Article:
New Baltimore Three

Macomb County, Michigan
Date of Crime:  October 21, 2000

Jonathan Kaled, 18, Matthew Daniels, 16, and Frank Kuecken, 19, were charged with murdering Justin Mello, and with armed robbery and with conspiracy to commit murder. Mello was a teenager who was found shot dead in Mancino's Pizza and Grinders in New Baltimore, after a robbery. Mello's murder shocked the New Baltimore community, which had not had a fatal shooting in 30 years. Kaled and Kuecken initially confessed to the crimes, but later recanted, claiming that the police coerced them. Other individuals claimed that the three suspects had been present at a party miles away from New Baltimore at the time of the crime. In light of the suspects' confessions, police did not take these alibi witnesses seriously and threatened them with obstruction of justice charges if they persisted in providing alibis.

After a preliminary hearing, charges were dropped against Daniels for lack of evidence. The testimony of two witnesses who were to implicate Daniels fell apart on the stand as one claimed that police coerced him into giving false testimony while the other took the Fifth Amendment. After freeing Daniels, the case judge, Paul A. Cassidy, stated, “I personally find that (Daniels), too, is guilty.  After today, Matthew Daniels and his supporters will be free to claim his innocence and the injustice of his arrest, but we who have been here present throughout the testimony will know the truth to be otherwise.”

As prosecutors prepared to try Kaled and Kuecken, two other suspects emerged, David Baumann, 20, and Dennis Bryan, 19. Both had once worked at another franchise of Mancino's and both had purportedly engaged in a 37 state crime spree. One of the crimes they were charged with was a Subway restaurant murder in Florida in which the victim was forced to kneel in a walk-in freezer and shot in the back of the head. This murder was identical to the manner in which Mello was killed. Ballistics established that a gun used by the alternate suspects had killed Mello. It was also established that the alternate suspects had stolen this gun in Virginia.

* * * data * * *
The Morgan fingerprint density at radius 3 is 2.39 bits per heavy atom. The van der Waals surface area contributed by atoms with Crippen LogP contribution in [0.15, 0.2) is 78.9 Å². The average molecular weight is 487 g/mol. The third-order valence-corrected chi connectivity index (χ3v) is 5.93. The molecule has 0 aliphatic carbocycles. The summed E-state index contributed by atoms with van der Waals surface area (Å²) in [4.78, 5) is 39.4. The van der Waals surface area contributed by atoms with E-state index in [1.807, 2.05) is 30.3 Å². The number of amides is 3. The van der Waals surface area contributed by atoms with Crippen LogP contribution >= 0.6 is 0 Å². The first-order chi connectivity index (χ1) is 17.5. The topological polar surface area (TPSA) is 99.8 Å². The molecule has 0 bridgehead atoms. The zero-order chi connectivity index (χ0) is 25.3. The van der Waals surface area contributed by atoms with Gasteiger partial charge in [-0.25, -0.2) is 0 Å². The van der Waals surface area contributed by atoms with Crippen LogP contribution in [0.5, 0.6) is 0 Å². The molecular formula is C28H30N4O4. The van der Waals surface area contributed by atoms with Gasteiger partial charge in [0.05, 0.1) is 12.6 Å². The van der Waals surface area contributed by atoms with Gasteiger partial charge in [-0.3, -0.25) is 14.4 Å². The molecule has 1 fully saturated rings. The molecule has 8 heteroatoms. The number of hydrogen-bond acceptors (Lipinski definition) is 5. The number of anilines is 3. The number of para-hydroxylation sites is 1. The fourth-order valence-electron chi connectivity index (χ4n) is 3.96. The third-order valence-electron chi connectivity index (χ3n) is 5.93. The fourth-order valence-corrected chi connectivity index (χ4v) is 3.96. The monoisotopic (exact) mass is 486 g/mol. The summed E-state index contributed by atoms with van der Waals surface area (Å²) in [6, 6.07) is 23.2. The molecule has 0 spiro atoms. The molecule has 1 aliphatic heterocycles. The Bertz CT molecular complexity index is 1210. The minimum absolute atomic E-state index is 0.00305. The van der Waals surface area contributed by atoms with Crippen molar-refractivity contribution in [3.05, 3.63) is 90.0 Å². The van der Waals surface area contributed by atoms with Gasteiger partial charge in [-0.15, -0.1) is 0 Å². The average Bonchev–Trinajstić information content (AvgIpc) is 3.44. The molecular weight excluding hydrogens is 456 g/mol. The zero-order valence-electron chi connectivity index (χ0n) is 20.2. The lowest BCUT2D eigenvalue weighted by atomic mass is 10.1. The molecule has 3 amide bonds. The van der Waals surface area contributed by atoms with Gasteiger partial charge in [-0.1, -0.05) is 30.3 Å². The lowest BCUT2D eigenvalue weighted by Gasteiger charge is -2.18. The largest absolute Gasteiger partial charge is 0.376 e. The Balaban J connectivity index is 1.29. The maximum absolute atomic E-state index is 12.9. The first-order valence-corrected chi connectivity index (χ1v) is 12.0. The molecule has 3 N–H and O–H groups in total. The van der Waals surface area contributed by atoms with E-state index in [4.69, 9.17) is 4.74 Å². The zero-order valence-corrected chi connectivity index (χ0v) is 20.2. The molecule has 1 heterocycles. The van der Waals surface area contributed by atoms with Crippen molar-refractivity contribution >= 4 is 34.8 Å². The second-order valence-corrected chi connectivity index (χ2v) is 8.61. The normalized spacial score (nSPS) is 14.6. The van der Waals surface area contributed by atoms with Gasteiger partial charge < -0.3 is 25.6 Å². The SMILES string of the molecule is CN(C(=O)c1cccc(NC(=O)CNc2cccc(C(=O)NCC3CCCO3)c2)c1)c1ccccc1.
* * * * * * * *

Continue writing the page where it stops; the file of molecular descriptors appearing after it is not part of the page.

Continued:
Police still refused to admit that and Kaled's and Kuecken's confessions were false. They advanced the theory that the alternate suspects had brought the gun to Michigan, transferred it to Kaled, and then retrieved it from him after Mello's murder. Both Kaled and Kuecken denied knowing the alternate suspects.

In April 2001, the mothers of Kaled, Kuecken, and Daniels traveled to Kentucky and Virginia where the alternate suspects were charged. Attorneys and law enforcement in both states assured them that their children were not guilty. Two weeks after the mothers' trip, one of the alternate suspects, Baumann, confessed to the murder of Mello. It was only then that local Michigan authorities decided to drop charges.  [1/08]


References:  Detroit Free Press, Drizen & Leo

Posted in:  Victims of the State, Michigan Cases